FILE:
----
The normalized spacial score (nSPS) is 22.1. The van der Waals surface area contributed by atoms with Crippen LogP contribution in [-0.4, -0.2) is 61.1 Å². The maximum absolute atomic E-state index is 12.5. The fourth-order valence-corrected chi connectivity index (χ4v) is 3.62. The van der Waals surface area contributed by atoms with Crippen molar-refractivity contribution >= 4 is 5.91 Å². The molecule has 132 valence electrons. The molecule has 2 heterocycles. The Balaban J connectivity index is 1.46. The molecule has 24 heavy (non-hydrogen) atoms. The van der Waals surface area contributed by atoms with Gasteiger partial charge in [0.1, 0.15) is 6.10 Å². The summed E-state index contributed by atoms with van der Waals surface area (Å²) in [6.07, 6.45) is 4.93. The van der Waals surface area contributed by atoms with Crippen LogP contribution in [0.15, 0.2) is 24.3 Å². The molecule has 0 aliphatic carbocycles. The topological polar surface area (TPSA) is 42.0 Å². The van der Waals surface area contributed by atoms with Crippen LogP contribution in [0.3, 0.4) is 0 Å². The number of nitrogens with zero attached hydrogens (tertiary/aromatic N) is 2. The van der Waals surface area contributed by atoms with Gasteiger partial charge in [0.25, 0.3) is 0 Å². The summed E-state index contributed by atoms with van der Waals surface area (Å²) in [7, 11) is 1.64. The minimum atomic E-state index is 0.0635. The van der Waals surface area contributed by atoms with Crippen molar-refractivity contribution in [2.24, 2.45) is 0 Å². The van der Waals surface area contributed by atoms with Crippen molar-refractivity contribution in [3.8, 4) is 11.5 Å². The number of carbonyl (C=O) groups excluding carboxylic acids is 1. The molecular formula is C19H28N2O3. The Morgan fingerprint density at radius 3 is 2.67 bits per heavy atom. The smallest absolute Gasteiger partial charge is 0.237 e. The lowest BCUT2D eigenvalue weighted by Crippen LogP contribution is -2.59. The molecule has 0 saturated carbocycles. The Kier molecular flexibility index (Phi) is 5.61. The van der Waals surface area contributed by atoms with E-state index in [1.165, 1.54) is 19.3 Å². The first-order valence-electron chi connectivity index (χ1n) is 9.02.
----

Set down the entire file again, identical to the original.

The normalized spacial score (nSPS) is 22.1. The van der Waals surface area contributed by atoms with Crippen LogP contribution in [-0.4, -0.2) is 61.1 Å². The maximum absolute atomic E-state index is 12.5. The fourth-order valence-corrected chi connectivity index (χ4v) is 3.62. The van der Waals surface area contributed by atoms with Crippen molar-refractivity contribution >= 4 is 5.91 Å². The molecule has 132 valence electrons. The molecule has 2 heterocycles. The Balaban J connectivity index is 1.46. The molecule has 24 heavy (non-hydrogen) atoms. The van der Waals surface area contributed by atoms with Gasteiger partial charge in [0.1, 0.15) is 6.10 Å². The summed E-state index contributed by atoms with van der Waals surface area (Å²) in [6.07, 6.45) is 4.93. The van der Waals surface area contributed by atoms with Crippen LogP contribution in [0.15, 0.2) is 24.3 Å². The molecule has 0 aliphatic carbocycles. The topological polar surface area (TPSA) is 42.0 Å². The van der Waals surface area contributed by atoms with Crippen LogP contribution in [0.3, 0.4) is 0 Å². The number of nitrogens with zero attached hydrogens (tertiary/aromatic N) is 2. The van der Waals surface area contributed by atoms with Gasteiger partial charge in [0.25, 0.3) is 0 Å². The summed E-state index contributed by atoms with van der Waals surface area (Å²) in [7, 11) is 1.64. The minimum atomic E-state index is 0.0635. The van der Waals surface area contributed by atoms with Crippen molar-refractivity contribution in [2.24, 2.45) is 0 Å². The van der Waals surface area contributed by atoms with Crippen molar-refractivity contribution in [3.8, 4) is 11.5 Å². The number of carbonyl (C=O) groups excluding carboxylic acids is 1. The molecular formula is C19H28N2O3. The Morgan fingerprint density at radius 3 is 2.67 bits per heavy atom. The smallest absolute Gasteiger partial charge is 0.237 e. The lowest BCUT2D eigenvalue weighted by Crippen LogP contribution is -2.59. The molecule has 0 saturated carbocycles. The Kier molecular flexibility index (Phi) is 5.61. The van der Waals surface area contributed by atoms with E-state index in [1.165, 1.54) is 19.3 Å². The first-order valence-electron chi connectivity index (χ1n) is 9.02.